Regular readers of this column (both of you) are aware that I have a genuine antipathy for the garden variety slug and will understand my shock when I discovered I’ve been dealing with them all wrong. I have hunted them mercilessly, chopping them with hoes, drowning them in stale beer and grinding them beneath my heel. For that last one it is helpful to wear shoes. My years of research and application overlooked a vital ally in my struggle with the prolific gastropod in the ubiquitous Steller’s jay.
Instead of trying to eradicate them once they become recognizable I shall encourage birds to eat them while they’re still eggs. Why didn’t I think of this before? Birds may eat seeds, but enjoy bugs and their eggs for dessert! All I have to do during the avian buffet is keep the jays off my crops and drink the beer before it gets stale.
Our yard attracts small families of Steller’s jays that my Birds of North America field guide assures us “are large, noisy and omnivorous” and eat insect eggs, seeds and the odd slug! Just think of that! Steller’s jays are my friends.
We must have a ton of slug and sow bug eggs in our backyard, so clearly I must invite as many winged guests as possible. I’ll create a backyard haven for the lovely creatures and suck them all in from the neighbourhood. They’ll invite all their relatives to come to the feast I’m going to lay on for them in the birdfeeder that David bought at a Lake Days auction. They’ve been attacking the volunteer sunflowers so I know they like the seeds, so I’ll make sure they get these, plus peanuts, cracked corn, millet and suet as recommended by the book. The birdfeeder should be a platform, not free-hanging.
Steller’s jays prefer to make their own nests but they do need a source of water. Fortunately I have a drippy tap out back so I’ll put a flat pan underneath and see if the birds find it. I’ll have to traipse outside when things freeze up to pop out the ice, refill the pan with water and check on the tap. I’ve seen a solar-heated birdbath that has a black cover with a hole in it to keep the water from freezing during the day. The cover heats the water when the sun shines and the birds get in through the hole. I bet a clear cover would work better and probably wouldn’t be difficult to make.
We have chickadees too, or maybe they’re wrens. In an earlier incarnation before he met me, David saw a yellow canary out his window co-mingling with a family of red finches. When he phoned the local bird watching folks, the fellow dropped everything to race over and see for himself. “I’ve heard of this happening,” he confided in hushed tones, “and what you’ve got here is a canary that escaped and joined up with this wild flock. They are remote cousins, you know, and sort of speak the same language.”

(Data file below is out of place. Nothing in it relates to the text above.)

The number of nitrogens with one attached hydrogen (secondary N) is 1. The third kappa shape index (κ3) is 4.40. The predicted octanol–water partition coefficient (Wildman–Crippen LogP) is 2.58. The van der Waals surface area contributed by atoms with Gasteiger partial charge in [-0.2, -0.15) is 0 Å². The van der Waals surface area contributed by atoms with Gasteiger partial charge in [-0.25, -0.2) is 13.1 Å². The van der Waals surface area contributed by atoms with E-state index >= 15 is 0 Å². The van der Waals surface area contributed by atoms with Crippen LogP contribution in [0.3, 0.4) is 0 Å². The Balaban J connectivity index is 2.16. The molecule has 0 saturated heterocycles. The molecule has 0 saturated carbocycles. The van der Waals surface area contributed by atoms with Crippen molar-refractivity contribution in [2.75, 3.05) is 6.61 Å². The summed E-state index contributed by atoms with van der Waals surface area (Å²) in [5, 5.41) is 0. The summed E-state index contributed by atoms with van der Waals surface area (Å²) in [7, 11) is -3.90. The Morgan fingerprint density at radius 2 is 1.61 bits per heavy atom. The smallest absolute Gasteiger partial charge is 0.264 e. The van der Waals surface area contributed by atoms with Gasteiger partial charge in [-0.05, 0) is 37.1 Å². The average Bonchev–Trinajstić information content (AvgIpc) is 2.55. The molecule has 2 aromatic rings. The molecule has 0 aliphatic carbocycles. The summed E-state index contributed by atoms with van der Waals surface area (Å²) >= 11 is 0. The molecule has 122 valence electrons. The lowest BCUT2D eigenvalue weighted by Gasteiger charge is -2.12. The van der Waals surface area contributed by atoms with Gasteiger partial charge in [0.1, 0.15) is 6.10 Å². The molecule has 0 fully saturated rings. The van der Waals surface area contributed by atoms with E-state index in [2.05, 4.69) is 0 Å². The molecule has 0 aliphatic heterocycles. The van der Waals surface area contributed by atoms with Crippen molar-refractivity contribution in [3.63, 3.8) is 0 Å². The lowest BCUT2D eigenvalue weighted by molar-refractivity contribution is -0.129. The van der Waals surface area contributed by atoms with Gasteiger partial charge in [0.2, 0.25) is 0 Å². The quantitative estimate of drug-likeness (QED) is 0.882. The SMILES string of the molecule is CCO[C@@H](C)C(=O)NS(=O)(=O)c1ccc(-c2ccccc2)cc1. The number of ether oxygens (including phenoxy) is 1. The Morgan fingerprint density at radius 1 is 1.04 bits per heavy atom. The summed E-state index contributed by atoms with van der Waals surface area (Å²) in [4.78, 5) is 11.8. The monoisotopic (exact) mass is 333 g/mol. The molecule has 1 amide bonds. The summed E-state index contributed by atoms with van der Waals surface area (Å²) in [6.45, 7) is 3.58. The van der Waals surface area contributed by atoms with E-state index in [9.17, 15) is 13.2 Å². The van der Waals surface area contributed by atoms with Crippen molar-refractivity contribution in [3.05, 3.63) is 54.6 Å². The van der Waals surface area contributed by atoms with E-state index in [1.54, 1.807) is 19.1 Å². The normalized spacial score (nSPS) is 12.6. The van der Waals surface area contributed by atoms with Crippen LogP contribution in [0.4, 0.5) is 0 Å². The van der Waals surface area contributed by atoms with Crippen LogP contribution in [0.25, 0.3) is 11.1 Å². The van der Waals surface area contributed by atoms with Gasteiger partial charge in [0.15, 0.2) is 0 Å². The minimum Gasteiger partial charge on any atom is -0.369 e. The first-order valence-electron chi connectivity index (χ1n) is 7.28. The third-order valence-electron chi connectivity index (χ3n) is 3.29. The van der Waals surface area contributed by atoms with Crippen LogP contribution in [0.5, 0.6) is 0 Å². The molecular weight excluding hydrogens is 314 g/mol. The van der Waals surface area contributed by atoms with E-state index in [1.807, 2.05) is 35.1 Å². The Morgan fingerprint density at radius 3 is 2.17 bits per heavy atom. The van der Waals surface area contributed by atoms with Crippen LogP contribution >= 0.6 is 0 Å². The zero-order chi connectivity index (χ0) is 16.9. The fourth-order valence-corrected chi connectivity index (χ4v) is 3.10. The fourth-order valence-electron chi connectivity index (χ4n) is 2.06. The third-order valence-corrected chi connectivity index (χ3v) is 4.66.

David swears that over the years there were a few red and yellow finches in the ivy along with the standard breed.
Back to Mesachie: our wrens/chickadees, the bird book says, eat the same seeds as Steller’s jays, but they can adapt to nesting in a birdhouse when the weather gets nasty.
The birdhouse should be eight inches high with a one and an eighth inch diameter hole and should be four to 15 feet above ground. We should scatter wood shavings inside and provide bits of wool and string for them to make their nests. I guess we strew this on bushes nearby. I’ll get David to make me some after he’s finished the greenhouse roof, stocked the woodpile, cleared the acreage and pulled the stumps.
Apparently, I should have two bird feeders. One for the unsharing, selfish Steller’s jays and another near the wrens/chickadees nest where the hoi polloi can eat. I hope they can tell whose is whose. Since Steller’s jays cleverly disguise their voices to sound like predatory birds like the red-tailed hawk they might scare off the cute little chickadees/wrens and eat everything, but time will tell.
Some jays have even been heard to mimic chickens and dogs, but nothing beats a bird I read about years ago: A woman was gardening in her yard and had the phone on the porch so she could hear it when it rang. It rang so she went and picked it up, but it was still ringing — from above her in the tree. It was a bird and, unfortunately, she was as ornithologically challenged as me and could not identify the bird.
Up to this point I have been an indifferent host but the enemy of my enemy is my friend, and I will take the time to learn their names as they do my work for me.
Events: Oct. 17, Tour of McNabs Corn Maze. Meet behind the Royal Bank to carpool at 1:30 p.m. Tour starts at 2:15 at a cost of $8 per person. There will be a campfire afterwards (bring a roasting stick). Please wear boots, and you can buy a pumpkin too!